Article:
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  • 1/2 cup dry sherry
  • 1 cup heavy cream
  • 1/2 cup sour cream
  • 3/4 teaspoon ground nutmeg
  • Chopped chives (for garnish)

Large sauce pan

Heat the butter in a large saucepan over medium-high heat. Add the squash, onions, carrot, celery and garlic; sauté until slightly softened, about 15 minutes. Add the chicken broth, apple juice, thyme and sage. Bring to a boil, cover and simmer over medium-low heat until vegetables are tender, about 30 minutes. Remove from stove. Puree the vegetables until smooth with a hand blender or in batches in the food processor or blender. Taste for seasoning. Add salt and pepper if desired.

***Soup can be made to this point 1 day ahead and kept covered in the refrigerator.***

Return soup to pot and bring to a simmer. Add the sherry and simmer about 2 minutes. Stir in the cream, sour cream and nutmeg until well combined. Place soup into large soup tureen and garnish with chives. Place on appetizer table with small bowls & spoons and let everyone help themselves.

That’s everything this week. There won’t be a recipe exchange next Friday, but next week I’ll be featuring more recipes for the holiday. Have a safe and happy Thanksgiving. – TaMara

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Friday Recipe Exchange: Pumpkin Patch Edition

pumpkin-bars1a

I made pumpkin bars by request a week or so ago for a friend’s birthday. You should always have whatever sweet treat you want on your birthday. That recipe is here.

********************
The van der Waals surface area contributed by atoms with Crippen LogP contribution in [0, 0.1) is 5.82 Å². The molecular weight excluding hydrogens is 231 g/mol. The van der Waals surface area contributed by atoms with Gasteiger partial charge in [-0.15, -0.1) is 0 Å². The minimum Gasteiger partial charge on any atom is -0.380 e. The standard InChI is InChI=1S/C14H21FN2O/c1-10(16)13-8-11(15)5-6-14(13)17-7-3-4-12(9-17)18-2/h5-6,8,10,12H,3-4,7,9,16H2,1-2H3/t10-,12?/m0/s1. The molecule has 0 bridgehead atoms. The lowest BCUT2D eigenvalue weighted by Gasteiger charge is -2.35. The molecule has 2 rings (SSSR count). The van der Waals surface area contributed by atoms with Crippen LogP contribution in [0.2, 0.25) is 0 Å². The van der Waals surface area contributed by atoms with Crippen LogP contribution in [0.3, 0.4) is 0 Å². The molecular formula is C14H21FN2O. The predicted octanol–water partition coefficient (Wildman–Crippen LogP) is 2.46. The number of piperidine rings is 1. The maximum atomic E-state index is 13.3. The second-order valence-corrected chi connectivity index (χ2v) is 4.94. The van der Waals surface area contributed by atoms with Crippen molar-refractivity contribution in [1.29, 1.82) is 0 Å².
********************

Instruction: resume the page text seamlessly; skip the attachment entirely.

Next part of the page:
It put me in the mood for more pumpkin. I don’t go crazy and want everything pumpkin flavored during the season, I generally stick to pumpkin donuts (Dunkin Donuts are my preferred and difficult-to-acquire style), pumpkin bars and the occasional pumpkin pie. I prefer the Pumpkin Cream Pie that is the featured recipe tonight, to a traditional custard style pie.

That does not mean I don’t have a bunch of pumpkin recipes at my finger tips. To see everything, click here and it will take you to the pumpkin patch, er, page.

Last week when I mentioned tonight might be pumpkin week, several people sent me links to recipes and these two caught my eye:  from Mnemosyne: Mini Pumpkin Pies (recipe here) and a savory, Roasted Pumpkin Soup from Emeril – click here – (sorry I couldn’t find who sent this to me).

Friend of blog, Tes from TesatHome.com posted a good looking and definitely unusual, Pumpkin and Coconut Curry (click here).

And on a non-pumpkin note, this week’s menu of Lemon-Nut Pork Chops and Raspberry Poppyseed Cake is here.

There you go, a nice mix of sweet and savory for your pumpkin cravings. So what are some of your favorite pumpkin recipes? And what’s on the menu for this beautiful fall weekend, food or otherwise?

We’re not done yet…there’s still pie: Continue reading

Pumpkin Cream Pie

Yum. What do you mean I have to take a bunch of pictures before I can even try it?

Finally got the cream cheese in between two snow storms. It’s sunny now, I expect by noon the snow to be completely gone and I’ll be cycling by late afternoon. So I took the morning to make this pie.

A week or so ago, a neighbor brought over a slice of store-bought pumpkin cream pie, wanting to know if I had a recipe. It was very good, creamy as opposed to custard style. I preferred that, because one of the things I’m only so-so on is the texture of standard pumpkin pie. This addressed that, while keeping all the flavor.

The slice was heavily spiced and I like that, too. So when I went searching for recipes, none of them had enough spice, so I knew I was going to have to take some risks with the spices.  I tasted in between and continued to add until I felt like I had a good ratio.  I got a good idea from several recipes what would make it creamy and then I just went and played.